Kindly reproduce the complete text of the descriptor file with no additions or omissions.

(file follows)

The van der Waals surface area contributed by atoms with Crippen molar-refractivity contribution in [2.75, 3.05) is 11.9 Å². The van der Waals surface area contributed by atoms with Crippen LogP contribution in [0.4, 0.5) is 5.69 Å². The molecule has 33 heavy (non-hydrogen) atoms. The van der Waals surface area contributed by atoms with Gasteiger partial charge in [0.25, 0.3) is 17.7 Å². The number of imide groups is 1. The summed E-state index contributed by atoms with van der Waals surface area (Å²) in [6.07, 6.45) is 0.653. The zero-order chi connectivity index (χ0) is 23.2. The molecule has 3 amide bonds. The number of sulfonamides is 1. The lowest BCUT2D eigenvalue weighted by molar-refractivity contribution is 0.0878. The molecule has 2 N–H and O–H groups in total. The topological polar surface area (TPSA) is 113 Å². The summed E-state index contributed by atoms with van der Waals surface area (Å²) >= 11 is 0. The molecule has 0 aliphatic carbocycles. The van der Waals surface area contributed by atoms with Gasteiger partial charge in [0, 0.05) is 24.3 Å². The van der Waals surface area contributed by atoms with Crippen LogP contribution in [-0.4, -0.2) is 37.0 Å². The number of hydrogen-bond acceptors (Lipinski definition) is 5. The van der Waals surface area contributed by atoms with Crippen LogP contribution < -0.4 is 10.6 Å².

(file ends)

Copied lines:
The van der Waals surface area contributed by atoms with Crippen molar-refractivity contribution in [2.75, 3.05) is 11.9 Å². The van der Waals surface area contributed by atoms with Crippen LogP contribution in [0.4, 0.5) is 5.69 Å². The molecule has 33 heavy (non-hydrogen) atoms. The van der Waals surface area contributed by atoms with Gasteiger partial charge in [0.25, 0.3) is 17.7 Å². The number of imide groups is 1. The summed E-state index contributed by atoms with van der Waals surface area (Å²) in [6.07, 6.45) is 0.653. The zero-order chi connectivity index (χ0) is 23.2. The molecule has 3 amide bonds. The number of sulfonamides is 1. The lowest BCUT2D eigenvalue weighted by molar-refractivity contribution is 0.0878. The molecule has 2 N–H and O–H groups in total. The topological polar surface area (TPSA) is 113 Å². The summed E-state index contributed by atoms with van der Waals surface area (Å²) >= 11 is 0. The molecule has 0 aliphatic carbocycles. The van der Waals surface area contributed by atoms with Gasteiger partial charge in [0, 0.05) is 24.3 Å². The van der Waals surface area contributed by atoms with Crippen LogP contribution in [-0.4, -0.2) is 37.0 Å². The number of hydrogen-bond acceptors (Lipinski definition) is 5. The van der Waals surface area contributed by atoms with Crippen LogP contribution < -0.4 is 10.6 Å².